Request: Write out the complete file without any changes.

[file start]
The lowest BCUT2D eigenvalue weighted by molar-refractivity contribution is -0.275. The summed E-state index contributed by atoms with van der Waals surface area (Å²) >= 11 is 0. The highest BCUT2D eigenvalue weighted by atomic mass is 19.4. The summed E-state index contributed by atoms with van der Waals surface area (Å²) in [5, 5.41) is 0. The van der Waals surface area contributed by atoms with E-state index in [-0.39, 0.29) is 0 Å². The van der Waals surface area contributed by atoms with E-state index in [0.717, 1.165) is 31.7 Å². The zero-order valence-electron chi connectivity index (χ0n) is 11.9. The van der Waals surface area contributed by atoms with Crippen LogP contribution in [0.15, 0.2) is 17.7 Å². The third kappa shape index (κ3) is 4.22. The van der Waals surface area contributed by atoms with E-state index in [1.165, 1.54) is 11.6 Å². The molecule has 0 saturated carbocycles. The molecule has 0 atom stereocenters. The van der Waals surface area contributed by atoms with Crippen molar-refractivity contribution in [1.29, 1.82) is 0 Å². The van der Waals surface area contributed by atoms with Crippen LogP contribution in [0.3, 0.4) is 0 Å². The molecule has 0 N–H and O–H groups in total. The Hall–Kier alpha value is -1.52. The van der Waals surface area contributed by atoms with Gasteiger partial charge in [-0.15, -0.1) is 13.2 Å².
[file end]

The lowest BCUT2D eigenvalue weighted by molar-refractivity contribution is -0.275. The summed E-state index contributed by atoms with van der Waals surface area (Å²) >= 11 is 0. The highest BCUT2D eigenvalue weighted by atomic mass is 19.4. The summed E-state index contributed by atoms with van der Waals surface area (Å²) in [5, 5.41) is 0. The van der Waals surface area contributed by atoms with E-state index in [-0.39, 0.29) is 0 Å². The van der Waals surface area contributed by atoms with E-state index in [0.717, 1.165) is 31.7 Å². The zero-order valence-electron chi connectivity index (χ0n) is 11.9. The van der Waals surface area contributed by atoms with Crippen LogP contribution in [0.15, 0.2) is 17.7 Å². The third kappa shape index (κ3) is 4.22. The van der Waals surface area contributed by atoms with E-state index in [1.165, 1.54) is 11.6 Å². The molecule has 0 saturated carbocycles. The molecule has 0 atom stereocenters. The van der Waals surface area contributed by atoms with Crippen molar-refractivity contribution in [1.29, 1.82) is 0 Å². The van der Waals surface area contributed by atoms with Crippen LogP contribution in [0.3, 0.4) is 0 Å². The molecule has 0 N–H and O–H groups in total. The Hall–Kier alpha value is -1.52. The van der Waals surface area contributed by atoms with Gasteiger partial charge in [-0.15, -0.1) is 13.2 Å².